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The Honolulu Advertiser
Posted on: Sunday, August 1, 2004

A little sci-fi for young readers

By Jolie Jean Cotton

"EAGER" by Helen Fox Wendy; Lamb Books, ages 9-13, $15.95

Caldecott author/artist Ed Young once told me his measure of a great book was its longevity. Could a child return to its pages a year later and discover new meaning? Is it multilayered and complex enough to satisfy again and again as the child matures?

Two chapters into "Eager," I was reminded of Young's comments. This book would pass his test.

The story is set in England at the end of the 21st century. Humans rely on robots to fill their every need. Houses monitor their inhabitants and talk to them. A machine can be a person's best friend.

The Bells are a middle-class family with an aging butler robot names Grumps. Grumps is too outdated to be repaired, and the Bells are too fond of Grumps to let him go. They agree to take on a new experimental robot, EGR3, aka "Eager," to help Grumps out.

The story begins with EGR3's creator telling the robot it is ready to leave the inventor's house.

"EGR3 had spent nearly all his life in the room. Yet he had traveled through the streets of the city, climbed steps and hills. He had run in the woods, dodging fallen logs and holes that showed themselves at the last moment. He had stood in awe, looking up at great trees and listening to the murmuring of their leaves and the creaking of their branches. He had walked up and down trains and hoverbuses, keeping his balance as they tipped and turned or sped over bumps. He had practiced chopping wood and threading needles, pouring water and moving heavy objects. And all the time his brain was asking, and comparing, and cataloging, and storing away the experiences."

Eager feels emotions and learns from his experiences as a child does.

Asking questions gets him in to trouble at times, but also provides some of the stories funniest moments.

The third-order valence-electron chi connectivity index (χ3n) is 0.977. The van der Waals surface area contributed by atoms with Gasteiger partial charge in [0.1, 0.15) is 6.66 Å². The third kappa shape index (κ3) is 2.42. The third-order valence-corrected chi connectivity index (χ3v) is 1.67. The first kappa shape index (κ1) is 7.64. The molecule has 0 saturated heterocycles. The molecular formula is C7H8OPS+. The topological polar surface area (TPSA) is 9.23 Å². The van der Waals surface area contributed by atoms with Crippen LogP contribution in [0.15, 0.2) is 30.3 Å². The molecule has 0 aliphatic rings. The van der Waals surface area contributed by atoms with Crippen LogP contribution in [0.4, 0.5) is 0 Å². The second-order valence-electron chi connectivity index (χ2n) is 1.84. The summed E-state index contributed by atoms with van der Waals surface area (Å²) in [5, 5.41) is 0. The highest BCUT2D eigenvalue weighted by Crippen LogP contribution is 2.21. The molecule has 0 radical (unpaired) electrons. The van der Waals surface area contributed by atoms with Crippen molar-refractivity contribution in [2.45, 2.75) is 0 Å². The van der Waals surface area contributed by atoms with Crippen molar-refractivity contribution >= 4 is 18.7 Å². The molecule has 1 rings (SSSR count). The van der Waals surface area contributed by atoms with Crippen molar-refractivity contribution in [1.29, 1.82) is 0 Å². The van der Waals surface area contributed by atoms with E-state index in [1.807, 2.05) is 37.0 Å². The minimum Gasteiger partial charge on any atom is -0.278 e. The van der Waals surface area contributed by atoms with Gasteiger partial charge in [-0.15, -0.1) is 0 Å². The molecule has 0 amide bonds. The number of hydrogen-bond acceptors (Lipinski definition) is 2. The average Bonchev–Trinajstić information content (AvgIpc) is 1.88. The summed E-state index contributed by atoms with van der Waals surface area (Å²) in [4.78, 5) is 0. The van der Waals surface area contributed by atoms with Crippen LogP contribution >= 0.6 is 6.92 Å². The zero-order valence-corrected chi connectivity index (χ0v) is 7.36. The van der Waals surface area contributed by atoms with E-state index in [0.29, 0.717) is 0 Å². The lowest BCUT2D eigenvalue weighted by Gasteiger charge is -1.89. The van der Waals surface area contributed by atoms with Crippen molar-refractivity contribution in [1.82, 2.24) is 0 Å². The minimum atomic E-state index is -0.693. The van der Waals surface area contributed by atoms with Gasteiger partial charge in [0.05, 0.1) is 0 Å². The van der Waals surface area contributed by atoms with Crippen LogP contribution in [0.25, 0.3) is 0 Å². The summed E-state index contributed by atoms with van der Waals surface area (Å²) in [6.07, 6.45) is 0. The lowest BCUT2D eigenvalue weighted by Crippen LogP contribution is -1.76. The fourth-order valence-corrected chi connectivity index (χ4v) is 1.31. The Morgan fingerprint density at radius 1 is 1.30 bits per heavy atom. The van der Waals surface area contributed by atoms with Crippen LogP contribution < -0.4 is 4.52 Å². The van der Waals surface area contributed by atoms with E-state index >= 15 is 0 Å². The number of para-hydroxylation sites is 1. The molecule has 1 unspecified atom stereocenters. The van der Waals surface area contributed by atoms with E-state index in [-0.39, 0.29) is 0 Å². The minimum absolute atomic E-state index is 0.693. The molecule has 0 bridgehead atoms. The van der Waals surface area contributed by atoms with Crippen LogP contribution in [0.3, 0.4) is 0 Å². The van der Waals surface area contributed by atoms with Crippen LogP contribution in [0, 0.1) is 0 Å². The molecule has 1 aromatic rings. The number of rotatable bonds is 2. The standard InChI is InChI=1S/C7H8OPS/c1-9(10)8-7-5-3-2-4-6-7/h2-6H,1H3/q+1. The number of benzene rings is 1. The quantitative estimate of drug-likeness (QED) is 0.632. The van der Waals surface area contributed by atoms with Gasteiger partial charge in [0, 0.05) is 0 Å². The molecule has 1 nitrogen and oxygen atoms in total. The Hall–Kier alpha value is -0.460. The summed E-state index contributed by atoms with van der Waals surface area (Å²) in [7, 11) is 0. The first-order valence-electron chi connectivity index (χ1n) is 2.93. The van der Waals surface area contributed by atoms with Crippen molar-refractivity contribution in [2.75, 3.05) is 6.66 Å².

Eager and the Bells are pulled into an intriguing mystery when the trendy high-tech BDC4 robots, popular with the ruling-class technocrats, begin to act suspiciously. All the while, the ultimate question Eager searches to answer is "What does it mean to be alive?"

Eager is one of the most endearing characters I've ever met between the pages of a book. This is author Helen Fox's first novel. Expect a sequel.

"BILLY CLIKK: CREATCH BATTLER" by Mark Crilley; Delacorte Press, ages 9-12, $10.95

The author of the popular "Akiko" books begins a new adventure series featuring 12-year-old Billy Clikk. Billy is a lover of extreme sports who lives in the boring town of Piffling, Indiana. His parents allegedly are the town's best exterminators. Their work leaves Billy frequently alone at home with this dog, leftover takeout food and a baby-sitter who checks on Billy only by phone.

One night, Billy accidentally discovers that his parents are not what they have led him to believe. They belong to a secret international society that battles creatches, or monster-sized bugs. Billy gets a shot and joins his parents in their true line of work. With wonderful comic-book-style art sprinkled throughout, kids who like gross-out humor and action adventure will find much to enjoy here.

Jolie Jean Cotton is a mom and a writer in Honolulu. She and James Rumford alternately review children's books on the first Sunday of each month.